At one point in his life, Andrew Carnegie was the richest man in the United States. Not bad for the uneducated son of a feckless Scottish weaver.Tiny Andrew (he stood less than five feet tall which is why he was often photographed in his top hat, and never photographed next to his taller wife unless she sat or stooped) was a force to be reckoned with -- smiling and joking and telling tales, treating his friends lavishly but at the same time absolutely ruthless in his treatment of employees or colleagues.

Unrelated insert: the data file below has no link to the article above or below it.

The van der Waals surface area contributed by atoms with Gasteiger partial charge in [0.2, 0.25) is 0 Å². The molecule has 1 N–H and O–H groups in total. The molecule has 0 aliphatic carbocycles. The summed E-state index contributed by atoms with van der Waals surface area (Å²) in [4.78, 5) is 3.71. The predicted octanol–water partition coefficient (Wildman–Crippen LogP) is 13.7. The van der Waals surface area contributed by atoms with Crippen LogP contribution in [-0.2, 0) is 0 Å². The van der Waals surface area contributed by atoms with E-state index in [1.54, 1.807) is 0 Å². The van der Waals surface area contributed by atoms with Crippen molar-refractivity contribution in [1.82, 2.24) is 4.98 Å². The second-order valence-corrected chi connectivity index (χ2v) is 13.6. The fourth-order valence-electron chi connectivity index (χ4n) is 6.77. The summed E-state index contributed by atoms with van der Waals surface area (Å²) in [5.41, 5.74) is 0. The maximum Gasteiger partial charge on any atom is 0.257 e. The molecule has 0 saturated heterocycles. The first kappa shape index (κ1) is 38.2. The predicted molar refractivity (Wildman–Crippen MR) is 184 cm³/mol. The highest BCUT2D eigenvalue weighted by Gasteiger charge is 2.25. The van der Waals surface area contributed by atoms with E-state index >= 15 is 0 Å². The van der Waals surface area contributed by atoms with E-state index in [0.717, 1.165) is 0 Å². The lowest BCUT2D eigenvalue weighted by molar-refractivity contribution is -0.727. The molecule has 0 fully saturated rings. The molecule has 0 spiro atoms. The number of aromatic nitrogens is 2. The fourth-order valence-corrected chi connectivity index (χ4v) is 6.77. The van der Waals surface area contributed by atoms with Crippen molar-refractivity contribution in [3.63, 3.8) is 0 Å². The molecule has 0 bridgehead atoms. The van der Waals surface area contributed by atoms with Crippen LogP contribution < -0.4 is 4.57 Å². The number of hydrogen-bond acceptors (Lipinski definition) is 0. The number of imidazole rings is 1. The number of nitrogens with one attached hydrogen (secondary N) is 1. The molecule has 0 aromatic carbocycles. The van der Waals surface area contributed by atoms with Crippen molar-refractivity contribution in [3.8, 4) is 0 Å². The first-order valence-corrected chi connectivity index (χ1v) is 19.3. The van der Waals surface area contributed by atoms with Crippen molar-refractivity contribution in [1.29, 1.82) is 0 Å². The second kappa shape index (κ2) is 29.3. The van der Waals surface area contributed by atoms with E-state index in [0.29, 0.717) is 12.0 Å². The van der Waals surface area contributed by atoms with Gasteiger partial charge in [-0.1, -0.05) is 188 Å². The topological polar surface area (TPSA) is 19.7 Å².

David Nasaw has written a dauntingly thorough biography. It is a fascinating book, partly because of the many stories he tells about his subject's character, his triumphs and failures, but also because of his attention to the historical details of the period. As Carnegie himself admitted, he was able to acquire his fortune because the laws allowed his rapacious actions, and his very success was untimately responsible for the passage of financial and labor legislation which have leveled the playing ground at least a bit.